Do we still abide by the Ten Commandements?
Before we chorus “Of course!” consider the recent news we may have read or watched.
A former secretary of Justice and incumbent senator is accused of having an affair with her married driver and using him as bagman for drug money solicited for her election campaign.
So, either she is violating the Sixth Commandment against adultery, the Seventh against stealing (since corruption is theft), and the Eighth against falsehood (since betrayal of public trust in government officials is dishonesty).
Or her accusers, including the highest official in the land, is breaking the Eighth.
Law enforcers and so-called vigilante groups, along with drug syndicates, have allegedly killed more than 1,500 suspects, the latter two assailant groups with no legal authority, and the police with utterly impossible claims that most of the hundreds who ended up dead fought back.
So there goes the Fifth Commandment.
Now, picture and replay the last ads you saw, heard or read. The ones enticing you to buy the latest, the finest, the priciest. And those that get your gaze with some scantily clad, suggestively gesturing models. Plus commercials promising more pesos for your centavos. These are pretty much all the kinds of ads we see these days.
That’s our covetous culture, stirring desires for money, sex, luxury, status and other worldly wishes. The very coveting forbidden by the Ninth and Tenth Commandments.
As for the First, Second and Third, well, God’s near-absence in our daily thinking, feeling, and living shows how we have other gods besides the Lord our God, how much we take His name in vain, and what lack of holiness pervades pretty much every day in the week, with many of the baptized not even willing to set aside an hour, let alone a day, to keep holy.
In this world where Ten Commandments are broken everywhere and everytime, it seems a hopeless, even mindless undertaking to heed heaven’s dos and don’ts. Why bother when so few do, and many, if not most, don’t.
And with worldly enticements and social pressures to dismiss the Decalogue, including the disdain of family and friends who resent being reminded of the ten tenets of right and wrong, it’s hard not to think that it’s normal and acceptable to disobey.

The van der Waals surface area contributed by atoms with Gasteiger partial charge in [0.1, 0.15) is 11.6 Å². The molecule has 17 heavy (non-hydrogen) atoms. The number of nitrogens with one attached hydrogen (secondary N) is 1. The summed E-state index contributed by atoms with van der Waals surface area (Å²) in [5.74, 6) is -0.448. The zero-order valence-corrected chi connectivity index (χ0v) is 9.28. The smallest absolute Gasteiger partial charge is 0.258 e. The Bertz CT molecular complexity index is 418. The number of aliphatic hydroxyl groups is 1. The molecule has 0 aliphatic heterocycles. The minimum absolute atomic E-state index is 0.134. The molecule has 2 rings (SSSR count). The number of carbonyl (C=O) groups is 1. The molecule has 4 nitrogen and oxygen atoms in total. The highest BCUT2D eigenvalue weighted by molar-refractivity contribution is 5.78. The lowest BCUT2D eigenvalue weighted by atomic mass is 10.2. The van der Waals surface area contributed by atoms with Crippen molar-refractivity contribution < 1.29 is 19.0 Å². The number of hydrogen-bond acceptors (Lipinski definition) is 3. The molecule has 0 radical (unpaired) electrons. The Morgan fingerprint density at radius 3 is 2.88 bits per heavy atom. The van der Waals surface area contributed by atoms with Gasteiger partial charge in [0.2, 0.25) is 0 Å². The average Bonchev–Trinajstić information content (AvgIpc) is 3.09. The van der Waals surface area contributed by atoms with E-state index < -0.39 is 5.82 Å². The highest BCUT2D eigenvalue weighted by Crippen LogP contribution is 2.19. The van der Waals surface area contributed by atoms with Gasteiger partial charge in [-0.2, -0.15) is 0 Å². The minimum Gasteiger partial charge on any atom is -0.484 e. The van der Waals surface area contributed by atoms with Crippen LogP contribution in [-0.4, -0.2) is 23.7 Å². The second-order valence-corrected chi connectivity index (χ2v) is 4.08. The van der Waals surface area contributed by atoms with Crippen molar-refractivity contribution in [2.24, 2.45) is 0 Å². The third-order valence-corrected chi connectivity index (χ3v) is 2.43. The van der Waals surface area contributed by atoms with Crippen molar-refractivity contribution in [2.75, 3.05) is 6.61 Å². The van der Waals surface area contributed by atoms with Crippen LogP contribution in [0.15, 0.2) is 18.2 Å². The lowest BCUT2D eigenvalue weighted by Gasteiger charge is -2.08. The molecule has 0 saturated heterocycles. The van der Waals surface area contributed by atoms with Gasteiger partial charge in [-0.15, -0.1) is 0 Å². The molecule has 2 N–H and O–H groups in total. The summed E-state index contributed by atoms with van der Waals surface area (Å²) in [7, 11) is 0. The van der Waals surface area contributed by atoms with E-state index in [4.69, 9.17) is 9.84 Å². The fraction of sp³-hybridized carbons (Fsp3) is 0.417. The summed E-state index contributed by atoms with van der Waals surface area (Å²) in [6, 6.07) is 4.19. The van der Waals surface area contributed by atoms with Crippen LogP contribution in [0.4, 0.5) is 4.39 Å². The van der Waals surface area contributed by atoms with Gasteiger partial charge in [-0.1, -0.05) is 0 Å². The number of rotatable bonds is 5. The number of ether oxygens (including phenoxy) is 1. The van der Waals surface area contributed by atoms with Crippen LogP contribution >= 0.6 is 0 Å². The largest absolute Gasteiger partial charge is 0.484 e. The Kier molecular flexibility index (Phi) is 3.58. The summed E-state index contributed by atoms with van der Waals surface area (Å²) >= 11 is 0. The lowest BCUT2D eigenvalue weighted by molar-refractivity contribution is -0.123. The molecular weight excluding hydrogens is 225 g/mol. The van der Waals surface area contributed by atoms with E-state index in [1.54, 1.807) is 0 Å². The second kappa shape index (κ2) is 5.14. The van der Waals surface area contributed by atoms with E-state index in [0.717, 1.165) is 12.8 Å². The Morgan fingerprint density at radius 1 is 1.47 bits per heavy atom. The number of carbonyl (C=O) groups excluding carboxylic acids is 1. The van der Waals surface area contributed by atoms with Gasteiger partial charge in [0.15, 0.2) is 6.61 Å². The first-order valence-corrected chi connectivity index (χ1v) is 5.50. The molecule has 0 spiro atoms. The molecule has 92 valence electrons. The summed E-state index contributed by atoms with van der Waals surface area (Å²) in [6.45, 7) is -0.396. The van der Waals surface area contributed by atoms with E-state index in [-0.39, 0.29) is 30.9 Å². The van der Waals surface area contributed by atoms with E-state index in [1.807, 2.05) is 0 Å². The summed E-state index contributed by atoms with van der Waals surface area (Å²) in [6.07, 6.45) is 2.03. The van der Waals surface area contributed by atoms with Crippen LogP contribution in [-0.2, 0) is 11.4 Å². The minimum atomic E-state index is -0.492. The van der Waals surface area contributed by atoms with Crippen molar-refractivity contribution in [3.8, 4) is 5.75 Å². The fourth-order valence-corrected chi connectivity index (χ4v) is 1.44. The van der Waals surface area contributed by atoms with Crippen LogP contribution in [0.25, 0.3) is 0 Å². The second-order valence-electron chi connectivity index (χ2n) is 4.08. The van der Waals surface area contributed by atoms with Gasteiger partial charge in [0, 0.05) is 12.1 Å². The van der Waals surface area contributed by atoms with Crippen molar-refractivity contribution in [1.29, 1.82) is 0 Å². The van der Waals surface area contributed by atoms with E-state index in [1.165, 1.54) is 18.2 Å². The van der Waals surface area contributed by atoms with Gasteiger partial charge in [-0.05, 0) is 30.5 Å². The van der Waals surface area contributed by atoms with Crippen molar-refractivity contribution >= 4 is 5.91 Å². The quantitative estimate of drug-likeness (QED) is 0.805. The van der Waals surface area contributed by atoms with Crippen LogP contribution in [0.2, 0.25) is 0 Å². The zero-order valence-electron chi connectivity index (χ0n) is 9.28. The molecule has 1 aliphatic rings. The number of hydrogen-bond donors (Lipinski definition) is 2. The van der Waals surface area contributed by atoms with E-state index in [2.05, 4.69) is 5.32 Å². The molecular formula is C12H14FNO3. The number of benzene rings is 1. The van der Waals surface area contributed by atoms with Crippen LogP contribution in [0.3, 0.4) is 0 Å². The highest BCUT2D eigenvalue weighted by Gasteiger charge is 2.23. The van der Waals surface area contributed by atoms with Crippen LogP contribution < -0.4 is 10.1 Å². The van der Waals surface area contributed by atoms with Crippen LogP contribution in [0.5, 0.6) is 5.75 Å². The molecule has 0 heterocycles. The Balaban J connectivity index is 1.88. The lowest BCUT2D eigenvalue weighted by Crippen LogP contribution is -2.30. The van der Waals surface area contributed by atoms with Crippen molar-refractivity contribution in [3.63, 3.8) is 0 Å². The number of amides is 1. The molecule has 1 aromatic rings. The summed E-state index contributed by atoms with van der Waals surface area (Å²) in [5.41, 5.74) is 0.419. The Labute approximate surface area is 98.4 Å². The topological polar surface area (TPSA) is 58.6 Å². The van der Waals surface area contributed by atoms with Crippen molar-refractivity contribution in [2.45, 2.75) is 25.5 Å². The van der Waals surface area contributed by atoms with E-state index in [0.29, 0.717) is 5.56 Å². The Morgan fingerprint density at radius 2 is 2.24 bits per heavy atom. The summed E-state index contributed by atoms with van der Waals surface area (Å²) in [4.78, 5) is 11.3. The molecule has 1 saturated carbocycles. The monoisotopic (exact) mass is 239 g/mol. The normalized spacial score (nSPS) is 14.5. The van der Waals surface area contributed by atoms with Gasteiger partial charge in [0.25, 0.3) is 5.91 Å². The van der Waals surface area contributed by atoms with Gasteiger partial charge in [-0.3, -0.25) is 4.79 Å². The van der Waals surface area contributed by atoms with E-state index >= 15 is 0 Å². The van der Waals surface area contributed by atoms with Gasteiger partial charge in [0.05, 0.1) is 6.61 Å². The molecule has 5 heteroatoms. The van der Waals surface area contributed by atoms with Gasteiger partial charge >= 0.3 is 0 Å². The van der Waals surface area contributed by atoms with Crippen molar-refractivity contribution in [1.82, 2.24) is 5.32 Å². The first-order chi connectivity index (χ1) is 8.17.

Thus, the devil succeeds in convincing us that there’s no way humanity can win against our sinfulness, that’s understandable and forgivable to break commandments here and there, and for all our striving with God’s grace, our bit of sanctity dissolves in the sea of sins engulfing our world.
So we give up the struggle for goodness and right, and just plead for divine forgiveness— a defeatist stance which Pope Francis’ paramount advocacy for God’s boundless mercy may buttress, though he certainly doesn’t intend it.
Repairing the broken tablets
For many a believer surrounded by unbelief and disobedience, from one’s own family to the world at large, what’s he or she to do?
Many probably feel like Moses, who threw down the Ten Commandments etched by God Himself, breaking the two stone tablets. Anger and dismay over the widespread and entrenched disregard for the Divine is a start, and Moses then admonished the Israelites, even as he made new tablets with the Decalogue for all to read and heed.
Certainly, the influential and powerful among us may crack the whip. In his well-meaning but flawed way, President Rodrigo Duterte is raging and charging to cleanse the country of lawlessness, corruption and drugs that enslave the will and distort minds and morals.
For ordinary believers, though, taking the pulpit and calling down fire and brimstone isn’t an option. Rather, we work within our much smaller circles of influence, which may be just down to ourselves and our home, our workplace, our church, and our community.
And that’s plenty — when laced with God’s grace.
In fact, what can often make a difference in reviving religiosity and morals, especially in Asia, is the Fourth Commandment. For in our filial region of Asia, that’s one divine edict that most people find hard to break. We revere and listen to our elders.
So parents, teachers, bosses, leaders and other authority figures can lead the people looking up to them back to God, as Moses did to the Israelites.
Problem is many dads, moms and chiefs are either reluctant to espouse age-old beliefs and morals disdained in our time, or they themselves disbelieve and disobey. Then they can hardly put the broken tablets back together and get others to believe and obey.
How many parents just let their teenage children, and even young kids, have their way even if it’s not God’s way?
If they don’t care to go to mass, we let them. If they ask for things they don’t need just because their friends have them, we buy the stuff. And when they frown at being told why they should or should not give time and attention to corrupting media, we just stop bothering with what they watch, listen to, download and play.
And that happens not just between parents and children at home, but even superiors and subordinates at work, and leaders and citizens in the body politic, especially where liberal democratic thinking advocates letting people do as they please.
It’s a free country; everyone can do as he pleases — not as heaven wishes.
It’s high time those who believe and live by the Ten Commandments conveyed God’s will by word and example, starting with the souls they father, mother, boss or lead.
In today’s mass readings, Saint Paul’s Letter to the Hebrews admonishes: “Brothers and sisters, you have forgotten the exhortation addressed to you as children: ‘My son, do not disdain the discipline of the Lord or lose heart when reproved by him; for whom the Lord loves, he disciplines … it brings the peaceful fruit of righteousness to those who are trained by it.’”
Let’s deliver that same message to those entrusted by God to our care and teaching. We are responsible for their souls. Amen.